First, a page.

Read an Excerpt
Lead, Follow, or Get Out of the Way
In This Chapter
- Comparing leadership and management
- Becoming a leader
- Zeroing in on key leadership traits
- Adapting your leadership style
What makes a leader? Countless books have been written, endless videos have been produced, and interminable seminars have been taught on the topic of leadership. Still, leadership is a quality that eludes many who seek it.
Studies show that the main traits that all effective leaders have in common are optimism and confidence. That is, they have a positive outlook and are sure of themselves and their ability to influence others and impact the future. Although similar, leadership and management are different; leadership goes far above and beyond management. A manager can be organized and efficient at getting things done without being a leader -- someone who inspires others to achieve their best. According to management visionary Peter Drucker, leadership is the most basic and scarcest resource in any business enterprise. According to our informal research on this topic, we concur wholeheartedly.
Everyone in an organization wants to work for leaders. Workers want the men and women they work for to exhibit leadership. I wish that my boss would just make a decision -- I'm just spinning my wheels until she does. I guess I'll just wait here until she lets me know what she wants me to do. And wait they do -- until the boss finally notices that the project is two months behind. Top executives want the men and women who work for them to exhibit leadership. You need to take responsibility for your department and pull the numbers into the black before the end of the fiscal year! And employees want their peers to show leadership. If he's not going to straighten out that billing process, then I'll just have to work around it myself!
A leader is many things to many people. In this chapter, we discuss the key skills and attributes that make good managers into great leaders. As this chapter explains, leadership requires the application of a wide variety of skills -- no single trait, when mastered, suddenly makes you an effective leader. You mean that I can't become a great leader just from watching this video? However, you may notice that some leadership skills that follow are also key functions of management for the '90s -- ones that we review in Chapter 1. This is no coincidence.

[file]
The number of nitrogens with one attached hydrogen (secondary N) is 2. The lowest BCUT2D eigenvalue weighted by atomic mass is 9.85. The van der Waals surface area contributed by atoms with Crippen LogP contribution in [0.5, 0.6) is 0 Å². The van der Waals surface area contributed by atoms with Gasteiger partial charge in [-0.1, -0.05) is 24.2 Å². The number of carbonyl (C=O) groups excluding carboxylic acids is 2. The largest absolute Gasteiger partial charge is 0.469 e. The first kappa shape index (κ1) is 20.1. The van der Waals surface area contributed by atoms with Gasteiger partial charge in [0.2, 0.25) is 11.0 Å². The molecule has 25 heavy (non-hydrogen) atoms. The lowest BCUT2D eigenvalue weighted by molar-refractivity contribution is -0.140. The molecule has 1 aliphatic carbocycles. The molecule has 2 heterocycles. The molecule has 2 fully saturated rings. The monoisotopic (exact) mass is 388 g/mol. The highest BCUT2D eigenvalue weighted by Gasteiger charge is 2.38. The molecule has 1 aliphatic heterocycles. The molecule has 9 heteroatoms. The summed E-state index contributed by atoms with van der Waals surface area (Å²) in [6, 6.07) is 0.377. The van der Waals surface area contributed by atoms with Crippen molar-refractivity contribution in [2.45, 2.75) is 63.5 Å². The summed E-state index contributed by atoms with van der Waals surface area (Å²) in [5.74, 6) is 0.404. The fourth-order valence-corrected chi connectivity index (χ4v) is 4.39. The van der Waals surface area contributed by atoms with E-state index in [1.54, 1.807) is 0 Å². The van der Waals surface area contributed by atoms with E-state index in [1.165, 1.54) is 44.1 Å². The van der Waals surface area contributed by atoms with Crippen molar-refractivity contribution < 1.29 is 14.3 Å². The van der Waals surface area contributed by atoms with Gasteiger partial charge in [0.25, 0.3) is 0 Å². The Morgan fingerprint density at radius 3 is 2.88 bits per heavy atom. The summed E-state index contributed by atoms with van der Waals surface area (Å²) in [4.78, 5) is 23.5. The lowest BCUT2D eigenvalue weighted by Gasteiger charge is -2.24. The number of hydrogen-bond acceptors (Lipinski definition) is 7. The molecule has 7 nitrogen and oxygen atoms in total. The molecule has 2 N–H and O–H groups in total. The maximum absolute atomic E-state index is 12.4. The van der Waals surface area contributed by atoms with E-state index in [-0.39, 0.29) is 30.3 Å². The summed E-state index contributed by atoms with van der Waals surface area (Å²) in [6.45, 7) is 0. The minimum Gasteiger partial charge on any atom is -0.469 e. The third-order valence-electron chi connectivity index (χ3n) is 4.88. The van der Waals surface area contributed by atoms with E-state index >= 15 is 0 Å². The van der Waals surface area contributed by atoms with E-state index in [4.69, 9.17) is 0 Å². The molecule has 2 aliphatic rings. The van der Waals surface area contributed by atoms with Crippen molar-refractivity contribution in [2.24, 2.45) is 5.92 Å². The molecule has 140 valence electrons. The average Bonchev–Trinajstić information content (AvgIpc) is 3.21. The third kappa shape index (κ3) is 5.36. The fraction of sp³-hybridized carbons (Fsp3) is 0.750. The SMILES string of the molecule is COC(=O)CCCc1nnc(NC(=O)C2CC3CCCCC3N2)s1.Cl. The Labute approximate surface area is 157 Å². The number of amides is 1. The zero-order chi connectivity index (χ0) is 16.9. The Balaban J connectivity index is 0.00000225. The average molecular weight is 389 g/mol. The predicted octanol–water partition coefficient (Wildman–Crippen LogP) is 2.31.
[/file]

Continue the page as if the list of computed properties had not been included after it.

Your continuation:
The Differences between Management and Leadership
Being a good manager is quite an accomplishment. Management is by no means an easy task, and mastering the wide range of varied skills that are required can take many years. The best managers get their jobs done efficiently and effectively -- with a minimum of muss and fuss. Like the person behind the scenes of a great performance in sports or the theater, the best managers are often those whom you notice the least.
Great managers are experts at taking their current organizations and optimizing them to accomplish their goals and get their jobs done. By necessity, they focus on the here and now -- not on the tremendous potential of what the future can bring. Managers are expected to make things happen now -- not at some indefinite, fuzzy point in the future. Smeed! Don't tell me what you're going to do for me next year or the year after that! I want results, and I want them now! Having good managers in an organization, however, is not enough.
Great organizations need great management. However, great management does not necessarily make a great organization. For an organization to be great, it must also have great leadership.
Leaders have vision. They look beyond the here and now to see the vast potential of their organizations. And while great leaders are also effective at getting things done in their organizations, they accomplish their goals in a way different from managers.